After dropping my little daughter off at school yesterday, I strolled around the block to nearby Other Music, one of the last few decent record stores left in Manhattan (despite -- or perhaps because of -- their haughty disdain for relatively accessible selections). My reasons for stopping into record stores these days are purely Pavlovian. Be it an enclave of esoterica like Downtown Music Gallery on the Bowery or a fuckin' Coconuts in midtown, I find it nigh on impossible to walk by a shop that sells music and not want to stop in. There isn't really even much I'm looking for these days, but I still simply love to browse around and see what's new on the shelves.
In the instance of Other Music, there's always something new on the shelves, although four out of five times, it's going to be by an artist I've simply never heard of. Other Music thrives on the super-indie, super-eclectic and super-obscure end of the musical spectrum. Looking for that new album by Carrie Underwood? Don't bother going to Other Music. Looking for a limited vinyl edition copy of The Fall's Mark E. Smith collaborating with an indigenous tribe of New Guinea bushmen for an album of Krautrock and Nick Drake covers with Devandra Banhart playing the hammered dulcimer? Other Music's your place! Once upon a time, I could relatively hold my own in any discussion of cutting edge indie rock. These days, I can't even pretend to keep up. Most of the stuff I'm going to be interested in at Other Music is housed in an aisle dubbed "Then" (as opposed to "Now"), driving the painful point even further into my fragile psyche: I'm old!.
So, there I was at O.M., dutifully perusing the "Then" section like the good midlife-crisis sufferer I am and I caught sight of an album I immediately snatched up for the purposes of purchasing, Live 1987 by The Wedding Present -- a two disc live set (obviously) by one of my old favorite bands.
I'd first heard about the band in the Summer of 1989. I was interning thanklessly (and paylessly) in the chilly confines of SPIN magazine, and one of my tasks was to rifle through issue after issue of Brit music periodicals for the sake of the reference library, finding out about bits and pieces of new British bands. My friend Rob B. came back from a trip to Europe and was raving about a track he'd heard a couple of times there that he thought was called "The Wedding Present" by a band called Kennedy. He described it as an army of frantically strummed electric guitars -- something like the Buzzcocks on crack covering the Smiths. Having only heard of the band due to my rampant anglophilia and my article-clipping for SPIN, I corrected Rob's name/title switcheroo and we went out in search for the album. Rob tracked down the cd-single (an artefact I wasn't be able to put my hand to for a couple of years, appended by a beautifully hot-wired cover of Tom Jones' "It's Not Unusual") and played it for me. WOW! Having been otherwise lamenting the then-loss of my beloved Killing Joke (they wouldn't re-surface without warning again until later on that year with the flexidisc of "Beautiful Dead") with the vaudvillian-goth shenanigans of the Mission UK (who I'd somewhat inexplicably become unduly fond of), "Kennedy" was a fresh blast of energy I'd not encountered in some time. Hardcore Punk had become rather staid for me by then, and the radio airwaves were choked by either Tom Petty, the last gasp of hair metal or the transient likes of Rob Base and/or Technotronic. It was indeed a frantic electric strumfest...pinned down by a hyperkinetic drum pattern and an infectiously relentless bassline. As it built to a crescendo, it DID sound like an army of guitars. It was sheer magnificense (and still is, dammit).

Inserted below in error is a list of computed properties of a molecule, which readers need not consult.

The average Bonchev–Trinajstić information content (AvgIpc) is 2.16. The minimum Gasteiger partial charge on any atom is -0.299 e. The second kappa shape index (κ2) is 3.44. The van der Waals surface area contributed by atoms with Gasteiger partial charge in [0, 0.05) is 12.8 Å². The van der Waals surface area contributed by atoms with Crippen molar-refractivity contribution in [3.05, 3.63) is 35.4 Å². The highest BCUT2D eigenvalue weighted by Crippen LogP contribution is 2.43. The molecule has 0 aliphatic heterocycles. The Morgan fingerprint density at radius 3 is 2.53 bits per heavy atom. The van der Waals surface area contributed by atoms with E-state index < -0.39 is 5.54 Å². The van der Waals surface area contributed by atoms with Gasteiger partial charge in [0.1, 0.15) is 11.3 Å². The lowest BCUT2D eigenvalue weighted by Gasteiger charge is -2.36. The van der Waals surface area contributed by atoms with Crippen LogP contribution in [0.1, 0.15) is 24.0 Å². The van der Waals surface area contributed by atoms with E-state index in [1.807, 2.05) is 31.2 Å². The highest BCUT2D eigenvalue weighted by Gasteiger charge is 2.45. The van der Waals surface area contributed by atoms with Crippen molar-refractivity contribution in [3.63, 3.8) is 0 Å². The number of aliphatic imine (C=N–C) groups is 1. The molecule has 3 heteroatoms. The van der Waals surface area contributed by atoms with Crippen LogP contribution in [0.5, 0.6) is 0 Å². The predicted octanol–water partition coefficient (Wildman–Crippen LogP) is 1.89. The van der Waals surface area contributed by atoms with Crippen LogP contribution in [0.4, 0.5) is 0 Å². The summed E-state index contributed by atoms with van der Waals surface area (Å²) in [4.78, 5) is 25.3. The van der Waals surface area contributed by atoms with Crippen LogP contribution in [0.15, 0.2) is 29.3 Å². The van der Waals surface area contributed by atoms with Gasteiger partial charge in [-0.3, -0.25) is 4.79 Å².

From that point on, Rob and I became massive fans of the band, tracking down every last single of theirs (they were an endearingly prolific band at the time) and going well out of our way to catch them performing live any time they dared come to play on U.S. soil. Along with Cop Shoot Cop and -- for a while -- The Wonder Stuff, The Wedding Present were far and away one the best of bands of the 90's for me.
In any case, I immediately ripped Live 1987 to my iPod yesterday afternoon and listened to it in its high volume entirety for a walk to midtown. If you're a fan, it's completely essential and I strongly recommend you rushing out to acquire it. That said, many of the live renditions (this is their first official live album, by the way) only made me pine to hear the originals. This particular track is one such song.
"I'm Not Always So Stupid" is almost the quintessential Wedding Present tune. Built around one of the band's trademark frenzied strum-a-thons, vocalist/guitarist Dave Gedge sings a spot-on account of the feverish fixation of the newly jilted. Having been dumped more times than I'd have cared to admit in the early-to-mid 90s and dealt with my share of unrequited obsession, it was no mystery why the Wedding Present's songs so appealed to me. Gedge has an amazing knack for capturing the feelings of hurt, betrayal and incredulousness that accompany a romantic break-up, often utilizing the simplest turns of phrase to do so. It's a gift, and acted as a major catharsis at the time.
Years later, though I'm no longer identifying with Gedge's lovelorn protagonist, I still thrill to "I'm Not Always So Stupid" for both its lyrical simplicity, its immediately melodic charm and its hyper-caffeinated intensity. Play it loud and strum a hole in your jeans.